Different levels of strategy


August 14th, 2007

Last week I heard a friend, Stephen Petris, talk about his view of strategy in organisations. It made a lot of sense. I’ll try and capture the essence of his message. He was mainly referring to government organisations.

Corporate strategy encompasses the essence of the organisation – what it costs to exist and what value it contributes. It should articulate the expectations of the ‘centre’ and BIG initiatives – bigger than any portfolio in the organisation.

Business strategies are about achieving alignment with what’s changing in the external environment and the capability to respond. Because of the constant change that businesses are responding to this alignment is never achieved. It’s a way of making sure organisations are continually responding to the external environment – rather than stagnating.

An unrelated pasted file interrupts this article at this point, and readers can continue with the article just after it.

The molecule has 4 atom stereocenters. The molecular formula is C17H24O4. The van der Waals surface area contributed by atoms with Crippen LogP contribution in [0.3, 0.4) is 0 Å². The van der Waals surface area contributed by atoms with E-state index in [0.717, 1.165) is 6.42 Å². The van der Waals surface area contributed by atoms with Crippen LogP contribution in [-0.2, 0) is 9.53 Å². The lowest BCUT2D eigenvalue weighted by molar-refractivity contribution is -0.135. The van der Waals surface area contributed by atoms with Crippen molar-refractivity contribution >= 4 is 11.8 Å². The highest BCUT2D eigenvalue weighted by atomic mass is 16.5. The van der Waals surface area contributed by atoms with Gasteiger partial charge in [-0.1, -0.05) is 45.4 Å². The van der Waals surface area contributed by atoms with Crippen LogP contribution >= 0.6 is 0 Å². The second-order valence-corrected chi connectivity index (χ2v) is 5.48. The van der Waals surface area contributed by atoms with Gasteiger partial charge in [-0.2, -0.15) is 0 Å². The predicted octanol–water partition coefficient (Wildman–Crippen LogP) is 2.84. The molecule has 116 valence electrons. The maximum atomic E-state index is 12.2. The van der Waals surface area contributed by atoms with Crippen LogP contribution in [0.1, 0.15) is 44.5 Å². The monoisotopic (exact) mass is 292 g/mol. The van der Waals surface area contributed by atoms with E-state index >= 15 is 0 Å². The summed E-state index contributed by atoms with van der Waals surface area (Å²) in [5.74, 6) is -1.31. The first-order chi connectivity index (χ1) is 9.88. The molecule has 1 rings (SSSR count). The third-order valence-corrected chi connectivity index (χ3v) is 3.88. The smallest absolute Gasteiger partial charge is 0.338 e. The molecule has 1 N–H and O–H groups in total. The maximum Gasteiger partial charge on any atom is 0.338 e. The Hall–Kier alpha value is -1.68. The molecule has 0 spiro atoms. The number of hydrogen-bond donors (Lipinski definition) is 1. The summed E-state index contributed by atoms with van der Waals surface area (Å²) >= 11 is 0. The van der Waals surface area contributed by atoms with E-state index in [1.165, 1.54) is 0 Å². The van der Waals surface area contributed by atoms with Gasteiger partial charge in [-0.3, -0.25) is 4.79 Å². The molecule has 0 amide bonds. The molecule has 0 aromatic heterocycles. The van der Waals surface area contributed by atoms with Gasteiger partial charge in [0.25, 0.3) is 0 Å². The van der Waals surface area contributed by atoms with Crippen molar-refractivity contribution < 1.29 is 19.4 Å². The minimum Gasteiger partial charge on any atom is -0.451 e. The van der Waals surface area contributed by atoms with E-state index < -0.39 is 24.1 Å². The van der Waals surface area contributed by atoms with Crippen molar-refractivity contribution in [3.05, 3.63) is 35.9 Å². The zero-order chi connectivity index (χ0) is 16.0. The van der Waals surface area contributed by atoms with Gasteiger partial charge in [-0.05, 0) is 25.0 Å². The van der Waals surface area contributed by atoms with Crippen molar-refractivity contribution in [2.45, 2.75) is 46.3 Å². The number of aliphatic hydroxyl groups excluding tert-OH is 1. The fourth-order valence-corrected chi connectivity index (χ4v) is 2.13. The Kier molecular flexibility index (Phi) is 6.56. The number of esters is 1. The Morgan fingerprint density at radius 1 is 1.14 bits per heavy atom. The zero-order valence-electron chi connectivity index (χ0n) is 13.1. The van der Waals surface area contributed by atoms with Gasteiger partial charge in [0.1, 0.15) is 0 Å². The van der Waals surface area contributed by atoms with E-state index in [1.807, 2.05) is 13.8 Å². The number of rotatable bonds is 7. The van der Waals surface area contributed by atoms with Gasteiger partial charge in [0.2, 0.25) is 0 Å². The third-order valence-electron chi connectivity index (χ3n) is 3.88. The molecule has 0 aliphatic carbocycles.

Program strategies identify how individual projects contribute to outcomes. This is the area where something like program logic can be used to describe the contributions of various projects and activities to the broader outcomes.

Functional strategies describe the day-to-day business and how it is conducted.

This is a useful framework to have in mind when a client asks for a workshop to develop a strategy. First question might be: what level of strategy do you really mean?

Oh, and another thing Stephen said was that the meaning of ‘long-term’ has shifted. In his industry (agriculture) long-term used to mean 10 – 30 years; now it’s lucky to be three years (probably 12 months!) given the rate of change in the external environment.

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